First, the failure of an attack by Russia against the UK or any other NATO ally would be guaranteed by a range of factors not connected to the location of Royal Navy ships at any given moment. Although conventional forces play a role in deterring such aggression, a direct conflict with Russia has been deterred and would be contained more by the risk of nuclear escalation and economic ruin than by the added value of one nation’s carrier strike forces.
From an operational perspective, there are other reasons to doubt the need to keep the CSG exclusively for use against Russia. Likely flashpoints such as the Baltic and the Black Sea are crowded with land-based missile systems, so hardly ideal for an aircraft carrier. Although sea-based aircraft make a contribution to keeping the North Atlantic free and open, during absences land-based maritime aviation combined with submarine and anti-submarine assets remain available for the job.
Another factor that argues against keeping the fleet at home is time. Unlike the Soviet Union, the Russia of today is not equipped to roll across Europe. Putin shows no sign of testing NATO deterrence by launching a conventional attack. Despite the bluster and disinformation, Russia’s Black Sea forces fired not a single warning shot at HMS Defender. But should Russia be unwise enough to attack, Britain would respond as part of an allied campaign over the duration of months or years, not hours or days. Hence Europe, while menaced by security threats and provocations, is not at war nor on a war footing. It is difficult to imagine a contingency for which the UK would need its CSG in a time-frame shorter than it takes to move Royal Navy warships into position.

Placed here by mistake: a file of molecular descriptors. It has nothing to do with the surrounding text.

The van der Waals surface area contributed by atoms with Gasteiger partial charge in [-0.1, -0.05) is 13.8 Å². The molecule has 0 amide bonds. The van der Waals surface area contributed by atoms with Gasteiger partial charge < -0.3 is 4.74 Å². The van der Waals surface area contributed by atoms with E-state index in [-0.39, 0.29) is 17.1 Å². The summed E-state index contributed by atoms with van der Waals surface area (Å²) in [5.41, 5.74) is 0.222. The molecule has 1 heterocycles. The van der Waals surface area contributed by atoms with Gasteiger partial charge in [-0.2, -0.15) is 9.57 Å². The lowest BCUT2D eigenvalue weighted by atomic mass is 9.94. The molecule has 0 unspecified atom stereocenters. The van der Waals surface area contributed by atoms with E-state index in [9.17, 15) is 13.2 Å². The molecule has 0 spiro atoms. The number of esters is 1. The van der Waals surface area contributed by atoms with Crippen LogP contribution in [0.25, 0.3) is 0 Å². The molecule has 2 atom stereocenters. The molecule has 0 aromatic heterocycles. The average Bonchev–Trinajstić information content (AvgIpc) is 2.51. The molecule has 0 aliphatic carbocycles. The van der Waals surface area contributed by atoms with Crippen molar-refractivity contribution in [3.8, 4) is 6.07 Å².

This assumption seems to overlook one of the best features of naval power: it moves. Not only can warships reach more places and loiter longer than other platforms, they can also be redeployed faster and more independently than ground or air assets that need diplomatic clearances and logistical support obtained through processes that can be both lengthy and susceptible to outside interference.
Assumption 3: Britain makes no difference to the Indo-Pacific balance of power; the US will handle China and prefers the UK sticks to NATO
The main thing that this assumption misses is that the deployment of the CSG to the Indo-Pacific is about as far from the act of a ‘Britain Alone’ as could be imagined. The group itself is multinational, with elements from the US Navy and the Royal Netherlands Navy. It will be the centrepiece of exercises with several partners in the region, building interoperability and gaining trust and influence. This ‘convening power’ that the CSG generates contributes to regional efforts to counterbalance a single actor that may be tempted to abuse its strength to alter the status quo by force, and is exactly the kind of thing one might expect to be applauded by the cheerleaders of ‘multilateralism’.